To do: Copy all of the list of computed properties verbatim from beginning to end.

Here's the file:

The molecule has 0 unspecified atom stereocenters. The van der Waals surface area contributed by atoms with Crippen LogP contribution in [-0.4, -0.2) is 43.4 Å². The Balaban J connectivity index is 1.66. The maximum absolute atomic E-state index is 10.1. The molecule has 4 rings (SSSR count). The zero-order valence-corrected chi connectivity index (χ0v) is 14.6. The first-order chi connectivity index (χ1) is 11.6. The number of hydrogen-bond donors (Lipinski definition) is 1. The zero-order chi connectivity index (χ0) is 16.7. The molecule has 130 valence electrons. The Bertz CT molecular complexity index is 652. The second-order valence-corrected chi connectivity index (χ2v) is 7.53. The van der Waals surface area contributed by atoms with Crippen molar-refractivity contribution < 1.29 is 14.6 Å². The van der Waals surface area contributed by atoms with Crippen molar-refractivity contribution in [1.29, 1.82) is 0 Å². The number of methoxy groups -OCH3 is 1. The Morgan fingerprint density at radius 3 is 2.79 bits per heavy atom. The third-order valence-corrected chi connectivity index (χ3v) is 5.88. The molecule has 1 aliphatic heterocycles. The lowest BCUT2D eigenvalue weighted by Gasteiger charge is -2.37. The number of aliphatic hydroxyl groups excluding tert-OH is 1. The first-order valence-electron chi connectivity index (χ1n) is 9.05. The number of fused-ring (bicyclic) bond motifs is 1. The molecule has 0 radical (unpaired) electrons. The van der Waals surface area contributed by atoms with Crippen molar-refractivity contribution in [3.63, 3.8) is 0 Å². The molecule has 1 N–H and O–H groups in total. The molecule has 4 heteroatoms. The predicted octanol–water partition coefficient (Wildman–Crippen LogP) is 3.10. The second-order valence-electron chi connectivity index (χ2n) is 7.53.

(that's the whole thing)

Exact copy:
The molecule has 0 unspecified atom stereocenters. The van der Waals surface area contributed by atoms with Crippen LogP contribution in [-0.4, -0.2) is 43.4 Å². The Balaban J connectivity index is 1.66. The maximum absolute atomic E-state index is 10.1. The molecule has 4 rings (SSSR count). The zero-order valence-corrected chi connectivity index (χ0v) is 14.6. The first-order chi connectivity index (χ1) is 11.6. The number of hydrogen-bond donors (Lipinski definition) is 1. The zero-order chi connectivity index (χ0) is 16.7. The molecule has 130 valence electrons. The Bertz CT molecular complexity index is 652. The second-order valence-corrected chi connectivity index (χ2v) is 7.53. The van der Waals surface area contributed by atoms with Crippen molar-refractivity contribution < 1.29 is 14.6 Å². The van der Waals surface area contributed by atoms with Crippen molar-refractivity contribution in [1.29, 1.82) is 0 Å². The number of methoxy groups -OCH3 is 1. The Morgan fingerprint density at radius 3 is 2.79 bits per heavy atom. The third-order valence-corrected chi connectivity index (χ3v) is 5.88. The molecule has 1 aliphatic heterocycles. The lowest BCUT2D eigenvalue weighted by Gasteiger charge is -2.37. The number of aliphatic hydroxyl groups excluding tert-OH is 1. The first-order valence-electron chi connectivity index (χ1n) is 9.05. The number of fused-ring (bicyclic) bond motifs is 1. The molecule has 0 radical (unpaired) electrons. The van der Waals surface area contributed by atoms with Crippen molar-refractivity contribution in [3.63, 3.8) is 0 Å². The molecule has 1 N–H and O–H groups in total. The molecule has 4 heteroatoms. The predicted octanol–water partition coefficient (Wildman–Crippen LogP) is 3.10. The second-order valence-electron chi connectivity index (χ2n) is 7.53.